Saturday, March 10, 2012

It is well with my soul

For the first time since I started working for the Park Service I am in a position where I usually have a normal work schedule of 8:30--5:00 Mon-Fri. One of the many benefits of working that sort of schedule is that I will have Sundays off and will actually be able to attend church with regularity, something I have not been able to do since I left Oroville.

One of the things that I enjoy the very most about being a part of the church services is the singing. We are attending a Baptist Church in Washington, DC which means that much of the music is made up of songs I do not know (having been raised in a Nazarene tradition). I have become much more familiar which many of these songs, but it is still always more exciting for me when a song like "how great thou art," "great is thou faithfulness" or "and can it be" shows up in the program. There are certain songs that most people know and therefore sing with more confidence. That confidence, in turn, creates a much more powerful sound. Many of the people in our congregation have significant musical talent and enough sing the other parts so that all four (SATB) can be distinctly heard. This is especially true when the piano drops out for the final verse of a song, leaving only the voices, as it often does.

It is nearly always moving when this occurs, but especially so when it is one of the aforementioned songs that most people know well and sing with greater confidence. There is one song, however, that never fails to move me in any context, and sung in this fashion, is virtually guaranteed to do so. That song is "it is well with my soul." If you don't know this song, or the story behind it, this webpage gives a pretty good account.

When you understand the story behind the song it makes it much more meaningful, and gives even greater significance to the sound of hundreds of voices simultaneously declaring, "And Lord haste the day, when my faith shall be sight,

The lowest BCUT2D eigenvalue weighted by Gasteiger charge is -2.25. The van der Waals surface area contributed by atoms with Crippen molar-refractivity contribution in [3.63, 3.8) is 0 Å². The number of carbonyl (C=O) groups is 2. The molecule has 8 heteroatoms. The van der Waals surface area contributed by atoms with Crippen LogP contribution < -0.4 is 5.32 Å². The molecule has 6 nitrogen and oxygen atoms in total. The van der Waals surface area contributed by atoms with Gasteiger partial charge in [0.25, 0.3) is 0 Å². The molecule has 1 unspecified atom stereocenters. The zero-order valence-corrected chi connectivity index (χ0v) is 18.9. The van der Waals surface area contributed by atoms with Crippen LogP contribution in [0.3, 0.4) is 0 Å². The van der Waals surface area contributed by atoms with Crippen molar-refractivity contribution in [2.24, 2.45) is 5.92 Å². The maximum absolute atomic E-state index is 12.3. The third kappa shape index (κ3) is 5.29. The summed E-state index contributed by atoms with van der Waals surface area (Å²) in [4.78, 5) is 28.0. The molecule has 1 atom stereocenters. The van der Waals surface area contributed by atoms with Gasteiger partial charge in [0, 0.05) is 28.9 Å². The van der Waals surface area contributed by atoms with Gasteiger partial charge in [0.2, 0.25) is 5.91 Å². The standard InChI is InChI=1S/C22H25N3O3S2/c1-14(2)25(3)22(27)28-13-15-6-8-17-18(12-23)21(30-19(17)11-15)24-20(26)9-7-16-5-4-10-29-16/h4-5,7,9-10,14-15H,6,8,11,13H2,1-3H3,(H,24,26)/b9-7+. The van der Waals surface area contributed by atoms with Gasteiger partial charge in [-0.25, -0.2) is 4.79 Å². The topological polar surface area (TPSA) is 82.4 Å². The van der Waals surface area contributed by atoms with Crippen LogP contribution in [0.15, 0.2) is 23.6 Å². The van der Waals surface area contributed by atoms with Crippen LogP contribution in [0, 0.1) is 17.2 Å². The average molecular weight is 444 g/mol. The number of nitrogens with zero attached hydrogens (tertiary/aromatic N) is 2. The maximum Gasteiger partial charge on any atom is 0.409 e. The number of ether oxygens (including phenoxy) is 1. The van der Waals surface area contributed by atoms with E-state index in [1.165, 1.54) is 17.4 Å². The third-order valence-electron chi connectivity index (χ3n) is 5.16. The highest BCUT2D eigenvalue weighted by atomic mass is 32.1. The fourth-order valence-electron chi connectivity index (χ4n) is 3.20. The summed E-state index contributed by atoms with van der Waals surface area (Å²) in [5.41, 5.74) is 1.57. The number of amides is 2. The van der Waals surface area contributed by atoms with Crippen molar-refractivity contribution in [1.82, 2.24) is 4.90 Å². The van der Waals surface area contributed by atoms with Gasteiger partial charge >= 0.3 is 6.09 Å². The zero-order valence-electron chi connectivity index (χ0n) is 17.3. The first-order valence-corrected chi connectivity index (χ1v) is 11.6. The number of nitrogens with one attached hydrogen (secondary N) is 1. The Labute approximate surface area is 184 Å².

The clouds be rolled back as a scroll,
The trump shall resound, and the Lord shall descend,
Even so, it is well with my soul."

There is great power in communion and in sharing a declaration of faith in such a manner. There is even greater power in understanding the meaning, emotion, and sorrow which lie behind the words. They come alive in richness when you know the story.

As I prepare to once again be employed in a role in which I will be bringing stories to life I am reminded of the power of evocative imagery, as it is typified in an acapella public singing of "it is well with my soul." Our lives mean a great deal more when viewed in the context of that larger picture.

Much of this last week was spent attempting to tie up loose ends before I start working full time again. Many of those loose ends concerned changing Alison's identity, officially making her a resident of Virginia, and establishing ourselves as a married couple. We had to have vehicles inspected and reinspected, both for the State of Virginia and in order to get insurance. We attempted to get her a Virginia drivers license in her new name, but the system was down throughout the entire state so we could not get it. Everything else is done though. We have insurance on both vehicles for both of us, we have a joint bank account in her new name, and we are both registered to vote in the Commonwealth of Virginia.

Our story has changed. Our identity (hers especially) has changed. Our identity as individuals has been modified into an identity as a couple.  We have become more than the sum of our individual parts. We, as individuals, have become a part of something bigger.

We do not know what the days ahead will bring, but we know that we will face them together. We know that we are a part of something bigger.

And it is well with my soul.

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